Leaving this haunting place, we pass the small personal wall-plaque to Marna Shapiro, who died on 17 November 1994 - “a great lady who is very sadly missed”. Here, Maryam Maruf will talk sympathetically of the problems of older people in today’s relentlessly youth-oriented urban society.

Along Whitecross Street, we pass through the lively street-market. Viewing the stalls selling Thai food, the English butchers, the Maghrebi coffee bar, the Chinese medicine shop, and the Turkish restaurant, Claire Hinkley will celebrate the enriching hybridity of the megalopolis, in the précis of an article soon to be published worldwide in the international student-newspaper network.

At this point, in need of fortification, we take refuge in the corner café in St John Street (seating for twenty-four) where the friendly Portuguese owners will dispense food and bonhomie. Here, with the aid of salt-cellar, vinegar bottle, and Timothy Kiddell’s miniature chess-set, James Hamilton will explain the dialectics of house prices, the rental sector, global warming, and opportunities for property speculation in different parts of London.

Passing the beautiful display in the window of McQueen’s flower shop, Ceri Collingborn will comment on the different meanings of the “natural” in country and city, and how a sophisticatedly designed approach may come closer to the true rhythms of nature than a mere surrender to the concept of wildness.

We pass through the striking arcades of Smithfield meat market and cross to St Bartholomew’s Hospital, where a large plaque commemorates the gruesome execution of the Scots patriot and unbending champion of his country’s independence, William Wallace, on this site in 1305. Here we reflect on another dialectic, that of national and wider loyalties in a global age.

We make a detour to Cowcross St and look towards Saffron Hill, the site of Fagin’s den in Charles Dickens’s Oliver Twist. Then through the gatehouse of St John’s Priory, once part of the medieval Knights Hospitallers military-monastic order which was put to the fire by the vast insurgency of the new poor from the eastern counties in 1381 known as the “peasants’ revolt”.

In Sekforde Street, we observe the blue plaque to John Groom, the philanthropic pioneer of workshops for the disabled and “flower-girls”. Here, Francis Gooding will remind us that this area was the heartland of the 19th-century Italian community in Clerkenwell, further evidenced when we encounter the blue plaques to the nationalist hero Guiseppe Mazzini in Laystall Street and the famous clown Joseph Grimaldi in Exmouth Market.

We walk past the Peabody Estate, once part of this area’s rich provision of housing for the “respectable working class”, in this case owed to 19th-century philanthropists. A turn right, and we arrive at the Finsbury Health Centre, a renowned example of modernist architecture built in 1938 under the aegis of an enlightened social-democratic council. Berthold Lubetkin, the emigre Russian who designed it, saw it as embodying a “language of architectural forms firmly based on the aesthetics of our age, which conveys the optimistic message of our time - the century of the common man.”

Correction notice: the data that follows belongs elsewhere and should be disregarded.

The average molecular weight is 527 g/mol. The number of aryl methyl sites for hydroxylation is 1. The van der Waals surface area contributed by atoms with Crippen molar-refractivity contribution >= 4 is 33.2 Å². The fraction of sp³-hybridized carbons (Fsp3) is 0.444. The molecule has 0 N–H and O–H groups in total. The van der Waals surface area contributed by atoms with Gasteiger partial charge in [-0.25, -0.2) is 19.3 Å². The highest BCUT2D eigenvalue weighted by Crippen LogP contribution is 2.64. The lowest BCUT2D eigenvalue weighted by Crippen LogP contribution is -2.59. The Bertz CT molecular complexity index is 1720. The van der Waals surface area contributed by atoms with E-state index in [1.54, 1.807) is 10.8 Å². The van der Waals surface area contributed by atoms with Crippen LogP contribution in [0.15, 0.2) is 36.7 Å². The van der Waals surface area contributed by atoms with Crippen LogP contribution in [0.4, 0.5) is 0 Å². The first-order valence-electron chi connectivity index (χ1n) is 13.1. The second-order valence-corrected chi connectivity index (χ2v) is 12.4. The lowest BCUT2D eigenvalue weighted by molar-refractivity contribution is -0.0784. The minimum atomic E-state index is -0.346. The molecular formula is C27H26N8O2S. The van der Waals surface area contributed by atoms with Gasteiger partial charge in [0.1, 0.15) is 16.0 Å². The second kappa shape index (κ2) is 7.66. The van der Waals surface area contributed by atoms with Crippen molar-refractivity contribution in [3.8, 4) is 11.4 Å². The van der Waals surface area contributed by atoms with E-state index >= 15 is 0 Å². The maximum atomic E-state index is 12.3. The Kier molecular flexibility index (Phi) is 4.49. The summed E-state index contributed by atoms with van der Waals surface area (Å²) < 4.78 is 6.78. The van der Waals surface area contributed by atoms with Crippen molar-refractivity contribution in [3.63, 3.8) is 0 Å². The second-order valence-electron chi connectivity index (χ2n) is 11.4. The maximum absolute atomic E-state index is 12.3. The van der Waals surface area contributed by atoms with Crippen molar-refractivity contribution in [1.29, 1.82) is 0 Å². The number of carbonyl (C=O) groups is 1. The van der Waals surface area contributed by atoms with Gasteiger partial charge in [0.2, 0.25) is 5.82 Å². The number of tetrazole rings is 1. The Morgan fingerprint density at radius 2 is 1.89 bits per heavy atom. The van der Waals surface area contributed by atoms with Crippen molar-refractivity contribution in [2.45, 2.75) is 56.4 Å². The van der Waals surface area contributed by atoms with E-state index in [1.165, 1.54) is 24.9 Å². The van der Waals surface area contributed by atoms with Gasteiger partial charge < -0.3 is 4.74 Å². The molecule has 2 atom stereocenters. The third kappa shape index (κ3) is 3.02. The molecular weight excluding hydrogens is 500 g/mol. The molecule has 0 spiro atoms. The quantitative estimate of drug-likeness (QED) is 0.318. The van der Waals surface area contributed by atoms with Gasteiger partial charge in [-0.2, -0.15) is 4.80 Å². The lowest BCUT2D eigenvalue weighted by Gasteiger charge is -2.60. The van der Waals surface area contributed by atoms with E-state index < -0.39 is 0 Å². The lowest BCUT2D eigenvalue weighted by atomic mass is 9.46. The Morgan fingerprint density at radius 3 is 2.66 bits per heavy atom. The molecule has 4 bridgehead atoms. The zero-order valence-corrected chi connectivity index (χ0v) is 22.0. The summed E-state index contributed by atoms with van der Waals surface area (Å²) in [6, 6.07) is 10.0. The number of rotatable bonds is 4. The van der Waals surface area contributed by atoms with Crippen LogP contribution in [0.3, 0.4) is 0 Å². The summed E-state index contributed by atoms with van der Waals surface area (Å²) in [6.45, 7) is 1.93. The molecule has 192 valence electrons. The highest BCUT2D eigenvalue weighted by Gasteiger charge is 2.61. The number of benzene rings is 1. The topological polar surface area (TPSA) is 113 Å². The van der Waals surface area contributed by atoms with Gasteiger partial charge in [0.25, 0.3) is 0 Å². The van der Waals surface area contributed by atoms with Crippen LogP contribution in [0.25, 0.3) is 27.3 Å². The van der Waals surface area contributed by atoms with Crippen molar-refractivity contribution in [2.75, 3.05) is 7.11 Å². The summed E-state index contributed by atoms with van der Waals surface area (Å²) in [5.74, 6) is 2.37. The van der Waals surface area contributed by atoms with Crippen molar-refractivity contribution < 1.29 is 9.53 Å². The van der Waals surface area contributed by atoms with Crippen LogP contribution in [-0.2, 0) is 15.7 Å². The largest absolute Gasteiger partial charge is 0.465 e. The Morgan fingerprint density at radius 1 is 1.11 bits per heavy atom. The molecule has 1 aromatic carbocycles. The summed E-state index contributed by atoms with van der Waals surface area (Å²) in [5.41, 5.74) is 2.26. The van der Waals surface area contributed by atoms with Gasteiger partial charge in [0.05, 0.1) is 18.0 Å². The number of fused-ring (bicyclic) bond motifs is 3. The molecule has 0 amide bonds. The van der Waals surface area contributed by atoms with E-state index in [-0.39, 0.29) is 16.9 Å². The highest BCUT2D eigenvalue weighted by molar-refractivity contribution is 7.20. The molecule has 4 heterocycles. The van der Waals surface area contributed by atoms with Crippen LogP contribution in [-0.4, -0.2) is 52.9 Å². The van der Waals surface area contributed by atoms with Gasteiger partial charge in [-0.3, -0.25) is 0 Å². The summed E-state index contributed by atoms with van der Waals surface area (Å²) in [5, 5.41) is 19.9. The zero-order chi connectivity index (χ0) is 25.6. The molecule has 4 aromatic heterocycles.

We pass again through Exmouth Market to reach Finsbury Town Hall. Here, Maryam Maruf will draw attention to the faded but still visible plaque to Dadabhai Naoroji, elected as a Liberal MP - Britain’s first of Indian origin - in 1892. Just off Great Percy Street, in Holford Square, we observe the site where Lenin first met Trotsky during their exile here in October 1902. Here, Susan Richards will not need to explain anything at all about the century-long fate of her beloved Russia.

We pass the excellent St John St public library with its rich collection of local-history materials, then turn right and enter Clerkenwell Green, “the head of republicanism, radicalism and ultra nonconformity”. Here we pause at the building (now the Marx Memorial Library) where Lenin edited the Russian socialist newspaper Iskra (Spark) in 1902-03; inside, a giant socialist-realist mural - Worker of the Future Clearing away the Chaos of Capitalism - celebrates the international proletariat’s inevitable defeat of the hydra-headed bourgeoisie.

Across the way, we note the site where three Fenians (Irish nationalists) attempted to free an imprisoned comrade by blowing up Clerkenwell prison in 1867, killing twelve people in the process. Here too is the spot whence many trade union, radical and protest demonstrations began to advance their claims across the London of wealth and privilege.

After a short walk downwards to Farringdon Lane, we look south to see the dome of St Paul’s Cathedral standing high among the cranes, blocks and panes of a magnificently jumbled London skyline. Then, almost without noticing so unobtrusive it is, we arrive at the medieval Clerk’s Well - where it all began, the scribes gathering around from the nearby religious orders, taking the waters, having their lunch, planning their pious and riotous mystery plays, and complaining about their bosses. How much has changed over the centuries...

On the other side of the road, where railway tracks now run, we observe the course of that now-buried waif the River Fleet which flows through this area from its Hampstead-Highgate source. We can just glimpse the land here as it once was: fertile, sheltered, bounded yet in-between, uncaptured. To the east, marsh; to the west, the city; to the north, hills; to the south, power. A good place to be.

The light is starting to fade. Bola Gibson will remind everyone that it is time to be getting back, as there are five articles to be published before bedtime. Our sojourn has ended. We walk slowly back to Goswell Road, thoughtfully, thankfully, and longing for a cup of tea.   

David Hayes
7 December 2001